The Freedom of the City

by Brian Friel

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Analysis

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Last Updated September 6, 2023.

Brian Friel’s satirically named The Freedom of The City constitutes a diatribe against British influence in the six counties of Northern Ireland during the period of the Troubles. The play follows a tragic form, as can be observed in the playwright’s choice to expose the corpses of the dead protesters in the very first scene. This decision diverts the audience from wondering what will happen in the play and instead invites them to consider why it has happened.

Friel’s dramatization of this particular tragedy was perhaps influenced by the diversity of its victims. While Skinner might be an archetypal troublemaker, with his radical politics and troubled history with the police, Michael is shown to be a moderate with aspirations to respectability, while Lily is a wife and mother of good sense and intentions. The personalities of the three are emphasized during their short stay in the mayor’s office, especially by means of the laughing and joking between Lily and Skinner, a device serving to humanize those whom the audience had first seen merely as corpses. Friel’s objective is clearly to show that British tyranny is directed not exclusively towards the Skinners of this world, but toward all the Northern Irish people, regardless of their political persuasions.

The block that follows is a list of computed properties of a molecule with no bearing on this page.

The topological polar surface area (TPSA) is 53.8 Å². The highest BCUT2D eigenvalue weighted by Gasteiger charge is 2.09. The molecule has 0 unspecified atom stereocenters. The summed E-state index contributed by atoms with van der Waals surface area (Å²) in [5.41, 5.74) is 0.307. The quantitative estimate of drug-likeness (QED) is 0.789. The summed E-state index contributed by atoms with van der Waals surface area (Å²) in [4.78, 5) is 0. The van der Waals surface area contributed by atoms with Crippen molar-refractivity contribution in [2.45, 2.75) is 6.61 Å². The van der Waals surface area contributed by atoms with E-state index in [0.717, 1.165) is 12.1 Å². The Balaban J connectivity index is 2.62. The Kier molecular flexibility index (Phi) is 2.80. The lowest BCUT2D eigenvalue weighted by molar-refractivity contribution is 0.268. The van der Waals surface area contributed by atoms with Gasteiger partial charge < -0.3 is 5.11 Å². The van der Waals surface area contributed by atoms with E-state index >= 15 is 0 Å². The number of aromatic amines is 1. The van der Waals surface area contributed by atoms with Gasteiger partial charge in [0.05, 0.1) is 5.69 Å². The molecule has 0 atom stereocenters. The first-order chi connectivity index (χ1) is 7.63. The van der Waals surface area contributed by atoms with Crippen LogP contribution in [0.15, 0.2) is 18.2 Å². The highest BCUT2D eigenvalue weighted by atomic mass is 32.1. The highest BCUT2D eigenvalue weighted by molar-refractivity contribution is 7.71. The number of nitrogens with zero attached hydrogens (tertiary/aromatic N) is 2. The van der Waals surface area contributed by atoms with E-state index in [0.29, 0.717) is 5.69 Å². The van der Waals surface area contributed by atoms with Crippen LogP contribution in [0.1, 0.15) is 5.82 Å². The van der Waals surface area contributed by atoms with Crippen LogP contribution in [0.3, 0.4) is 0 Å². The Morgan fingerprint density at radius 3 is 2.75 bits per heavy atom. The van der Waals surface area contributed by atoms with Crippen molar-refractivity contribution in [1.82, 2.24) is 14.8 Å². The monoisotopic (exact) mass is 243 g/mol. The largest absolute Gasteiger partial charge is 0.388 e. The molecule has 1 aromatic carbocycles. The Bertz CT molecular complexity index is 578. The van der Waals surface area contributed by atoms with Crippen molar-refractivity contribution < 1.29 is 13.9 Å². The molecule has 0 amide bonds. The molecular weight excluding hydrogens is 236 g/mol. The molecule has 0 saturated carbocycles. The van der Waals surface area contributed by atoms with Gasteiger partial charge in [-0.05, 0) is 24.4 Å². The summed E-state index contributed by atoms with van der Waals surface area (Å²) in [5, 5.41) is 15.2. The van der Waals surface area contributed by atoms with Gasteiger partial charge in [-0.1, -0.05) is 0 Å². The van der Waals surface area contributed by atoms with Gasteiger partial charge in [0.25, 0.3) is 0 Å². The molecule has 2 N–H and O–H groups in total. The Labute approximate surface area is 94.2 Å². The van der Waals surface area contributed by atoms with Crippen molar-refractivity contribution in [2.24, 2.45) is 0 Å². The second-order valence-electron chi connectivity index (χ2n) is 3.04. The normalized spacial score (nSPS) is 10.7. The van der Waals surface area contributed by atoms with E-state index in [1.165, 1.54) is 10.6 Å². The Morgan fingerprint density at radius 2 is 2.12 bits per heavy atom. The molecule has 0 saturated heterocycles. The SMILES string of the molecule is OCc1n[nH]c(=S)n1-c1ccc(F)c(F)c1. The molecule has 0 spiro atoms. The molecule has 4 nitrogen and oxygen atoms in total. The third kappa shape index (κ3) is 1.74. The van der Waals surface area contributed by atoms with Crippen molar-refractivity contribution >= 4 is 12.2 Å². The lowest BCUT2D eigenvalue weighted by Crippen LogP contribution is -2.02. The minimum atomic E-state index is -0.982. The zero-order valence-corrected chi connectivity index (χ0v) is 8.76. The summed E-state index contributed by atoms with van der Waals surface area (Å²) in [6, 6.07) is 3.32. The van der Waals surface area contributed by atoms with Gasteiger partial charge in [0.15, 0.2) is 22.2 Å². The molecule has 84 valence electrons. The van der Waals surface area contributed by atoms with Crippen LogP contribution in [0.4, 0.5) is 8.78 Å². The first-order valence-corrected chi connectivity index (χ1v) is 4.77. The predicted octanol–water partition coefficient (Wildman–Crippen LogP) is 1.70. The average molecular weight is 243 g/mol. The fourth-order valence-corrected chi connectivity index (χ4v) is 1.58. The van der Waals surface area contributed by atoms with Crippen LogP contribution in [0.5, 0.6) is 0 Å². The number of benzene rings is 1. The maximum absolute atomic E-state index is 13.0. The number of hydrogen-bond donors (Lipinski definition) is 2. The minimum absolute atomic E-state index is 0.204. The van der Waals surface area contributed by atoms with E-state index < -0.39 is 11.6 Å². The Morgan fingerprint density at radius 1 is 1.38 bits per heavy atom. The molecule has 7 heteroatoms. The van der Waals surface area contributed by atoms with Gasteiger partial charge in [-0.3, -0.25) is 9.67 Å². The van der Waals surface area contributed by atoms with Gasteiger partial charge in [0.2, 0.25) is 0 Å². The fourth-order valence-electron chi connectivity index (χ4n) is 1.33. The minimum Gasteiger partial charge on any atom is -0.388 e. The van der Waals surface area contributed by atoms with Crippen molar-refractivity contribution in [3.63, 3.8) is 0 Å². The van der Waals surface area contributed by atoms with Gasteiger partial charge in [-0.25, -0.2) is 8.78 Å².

The British voices in the play tend toward the unsympathetic. The judge is clearly disposed against the three murdered protesters, as is indicated by his unfounded assertions early in the second act that they had harbored dishonest motives from the start. Meanwhile, though the sociologist Dr. Dobbs makes several accurate claims about the effects of poverty on the people of Northern Ireland, he comes across as pompous and detached from those he is seeking to understand.

Friel’s choice of the mayor’s office in Derry’s town hall for the setting of his play’s climax perhaps encapsulates best of all his view of the British in Northern Ireland. The room’s opulence in contrast to the poverty of Lily and Skinner in particular—in addition to its failure to provide for the innocent protesters’ sanctuary—suggests that corruption exists not merely at the fringes, but at the very heart of the British and unionist institution in the province of Ulster.

Meanwhile, the “Irish” voices in the play—especially that of the Balladeer—present the protesters in a more positive light. The singer uses the quintessential Irish medium of folk music to elevate the three protesters, perhaps in order to suggest parallels between their deaths and those of the three Fenians executed a century earlier in Manchester for their efforts to obtain independence for Ireland.

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